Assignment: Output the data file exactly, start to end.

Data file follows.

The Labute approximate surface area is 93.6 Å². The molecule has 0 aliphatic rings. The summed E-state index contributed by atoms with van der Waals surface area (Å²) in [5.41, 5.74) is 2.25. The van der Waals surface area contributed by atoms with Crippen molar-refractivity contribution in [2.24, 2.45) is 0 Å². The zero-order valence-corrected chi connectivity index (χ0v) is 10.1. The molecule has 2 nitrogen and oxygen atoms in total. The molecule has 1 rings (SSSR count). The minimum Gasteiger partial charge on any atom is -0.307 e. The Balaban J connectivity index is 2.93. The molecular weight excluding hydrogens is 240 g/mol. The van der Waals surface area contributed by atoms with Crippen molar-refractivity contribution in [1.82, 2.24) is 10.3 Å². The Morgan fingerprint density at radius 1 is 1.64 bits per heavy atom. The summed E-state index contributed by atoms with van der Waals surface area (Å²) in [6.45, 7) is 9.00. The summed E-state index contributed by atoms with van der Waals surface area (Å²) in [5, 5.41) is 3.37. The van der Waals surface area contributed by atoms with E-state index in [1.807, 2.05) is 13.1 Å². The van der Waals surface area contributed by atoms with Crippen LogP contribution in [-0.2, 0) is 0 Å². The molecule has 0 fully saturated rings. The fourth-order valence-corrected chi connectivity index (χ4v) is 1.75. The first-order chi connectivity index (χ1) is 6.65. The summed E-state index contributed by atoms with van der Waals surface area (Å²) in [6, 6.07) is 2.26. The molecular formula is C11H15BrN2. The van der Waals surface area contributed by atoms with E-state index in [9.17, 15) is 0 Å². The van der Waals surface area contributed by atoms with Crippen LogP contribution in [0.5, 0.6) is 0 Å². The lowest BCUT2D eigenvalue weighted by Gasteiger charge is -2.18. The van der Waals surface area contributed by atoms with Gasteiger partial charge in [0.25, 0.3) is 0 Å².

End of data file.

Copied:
The Labute approximate surface area is 93.6 Å². The molecule has 0 aliphatic rings. The summed E-state index contributed by atoms with van der Waals surface area (Å²) in [5.41, 5.74) is 2.25. The van der Waals surface area contributed by atoms with Crippen molar-refractivity contribution in [2.24, 2.45) is 0 Å². The zero-order valence-corrected chi connectivity index (χ0v) is 10.1. The molecule has 2 nitrogen and oxygen atoms in total. The molecule has 1 rings (SSSR count). The minimum Gasteiger partial charge on any atom is -0.307 e. The Balaban J connectivity index is 2.93. The molecular weight excluding hydrogens is 240 g/mol. The van der Waals surface area contributed by atoms with Crippen molar-refractivity contribution in [1.82, 2.24) is 10.3 Å². The Morgan fingerprint density at radius 1 is 1.64 bits per heavy atom. The summed E-state index contributed by atoms with van der Waals surface area (Å²) in [6.45, 7) is 9.00. The summed E-state index contributed by atoms with van der Waals surface area (Å²) in [5, 5.41) is 3.37. The van der Waals surface area contributed by atoms with E-state index in [1.807, 2.05) is 13.1 Å². The van der Waals surface area contributed by atoms with Crippen LogP contribution in [-0.2, 0) is 0 Å². The molecule has 0 fully saturated rings. The fourth-order valence-corrected chi connectivity index (χ4v) is 1.75. The first-order chi connectivity index (χ1) is 6.65. The summed E-state index contributed by atoms with van der Waals surface area (Å²) in [6, 6.07) is 2.26. The molecular formula is C11H15BrN2. The van der Waals surface area contributed by atoms with E-state index in [9.17, 15) is 0 Å². The van der Waals surface area contributed by atoms with Crippen LogP contribution in [0.5, 0.6) is 0 Å². The lowest BCUT2D eigenvalue weighted by Gasteiger charge is -2.18. The van der Waals surface area contributed by atoms with Gasteiger partial charge in [0.25, 0.3) is 0 Å².